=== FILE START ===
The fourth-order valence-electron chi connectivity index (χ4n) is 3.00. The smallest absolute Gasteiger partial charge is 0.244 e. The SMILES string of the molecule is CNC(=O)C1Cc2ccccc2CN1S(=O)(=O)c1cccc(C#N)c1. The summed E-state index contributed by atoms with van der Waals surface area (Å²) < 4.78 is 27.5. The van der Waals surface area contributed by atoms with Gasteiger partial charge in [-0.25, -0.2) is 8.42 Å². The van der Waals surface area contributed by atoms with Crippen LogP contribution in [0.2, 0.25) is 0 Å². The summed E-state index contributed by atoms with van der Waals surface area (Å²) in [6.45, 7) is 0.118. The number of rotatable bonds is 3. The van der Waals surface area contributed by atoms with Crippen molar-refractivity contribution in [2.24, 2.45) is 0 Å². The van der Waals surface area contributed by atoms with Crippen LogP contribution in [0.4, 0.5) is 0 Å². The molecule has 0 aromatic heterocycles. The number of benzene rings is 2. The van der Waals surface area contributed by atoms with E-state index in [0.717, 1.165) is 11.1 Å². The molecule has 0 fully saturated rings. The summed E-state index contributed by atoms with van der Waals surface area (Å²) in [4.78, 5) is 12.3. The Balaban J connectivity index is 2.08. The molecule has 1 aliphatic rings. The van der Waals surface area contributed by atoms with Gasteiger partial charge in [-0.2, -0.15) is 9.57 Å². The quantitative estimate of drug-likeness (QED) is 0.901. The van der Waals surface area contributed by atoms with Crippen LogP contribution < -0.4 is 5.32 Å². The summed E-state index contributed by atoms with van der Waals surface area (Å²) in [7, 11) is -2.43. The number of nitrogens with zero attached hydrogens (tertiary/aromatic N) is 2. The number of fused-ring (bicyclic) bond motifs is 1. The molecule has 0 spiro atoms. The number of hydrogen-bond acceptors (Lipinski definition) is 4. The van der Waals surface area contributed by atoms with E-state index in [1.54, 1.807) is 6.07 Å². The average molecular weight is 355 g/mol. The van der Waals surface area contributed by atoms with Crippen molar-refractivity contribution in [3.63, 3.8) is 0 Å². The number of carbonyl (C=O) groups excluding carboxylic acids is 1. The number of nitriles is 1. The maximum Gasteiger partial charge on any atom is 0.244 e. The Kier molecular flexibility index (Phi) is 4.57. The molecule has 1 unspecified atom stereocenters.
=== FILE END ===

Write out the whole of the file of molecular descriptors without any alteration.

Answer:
The fourth-order valence-electron chi connectivity index (χ4n) is 3.00. The smallest absolute Gasteiger partial charge is 0.244 e. The SMILES string of the molecule is CNC(=O)C1Cc2ccccc2CN1S(=O)(=O)c1cccc(C#N)c1. The summed E-state index contributed by atoms with van der Waals surface area (Å²) < 4.78 is 27.5. The van der Waals surface area contributed by atoms with Gasteiger partial charge in [-0.25, -0.2) is 8.42 Å². The van der Waals surface area contributed by atoms with Crippen LogP contribution in [0.2, 0.25) is 0 Å². The summed E-state index contributed by atoms with van der Waals surface area (Å²) in [6.45, 7) is 0.118. The number of rotatable bonds is 3. The van der Waals surface area contributed by atoms with Crippen molar-refractivity contribution in [2.24, 2.45) is 0 Å². The van der Waals surface area contributed by atoms with Crippen LogP contribution in [0.4, 0.5) is 0 Å². The molecule has 0 aromatic heterocycles. The number of benzene rings is 2. The van der Waals surface area contributed by atoms with E-state index in [0.717, 1.165) is 11.1 Å². The molecule has 0 fully saturated rings. The summed E-state index contributed by atoms with van der Waals surface area (Å²) in [4.78, 5) is 12.3. The Balaban J connectivity index is 2.08. The molecule has 1 aliphatic rings. The van der Waals surface area contributed by atoms with Gasteiger partial charge in [-0.2, -0.15) is 9.57 Å². The quantitative estimate of drug-likeness (QED) is 0.901. The van der Waals surface area contributed by atoms with Crippen LogP contribution < -0.4 is 5.32 Å². The summed E-state index contributed by atoms with van der Waals surface area (Å²) in [7, 11) is -2.43. The number of nitrogens with zero attached hydrogens (tertiary/aromatic N) is 2. The number of fused-ring (bicyclic) bond motifs is 1. The molecule has 0 spiro atoms. The number of hydrogen-bond acceptors (Lipinski definition) is 4. The van der Waals surface area contributed by atoms with E-state index in [1.54, 1.807) is 6.07 Å². The average molecular weight is 355 g/mol. The van der Waals surface area contributed by atoms with Crippen molar-refractivity contribution in [3.63, 3.8) is 0 Å². The number of carbonyl (C=O) groups excluding carboxylic acids is 1. The number of nitriles is 1. The maximum Gasteiger partial charge on any atom is 0.244 e. The Kier molecular flexibility index (Phi) is 4.57. The molecule has 1 unspecified atom stereocenters.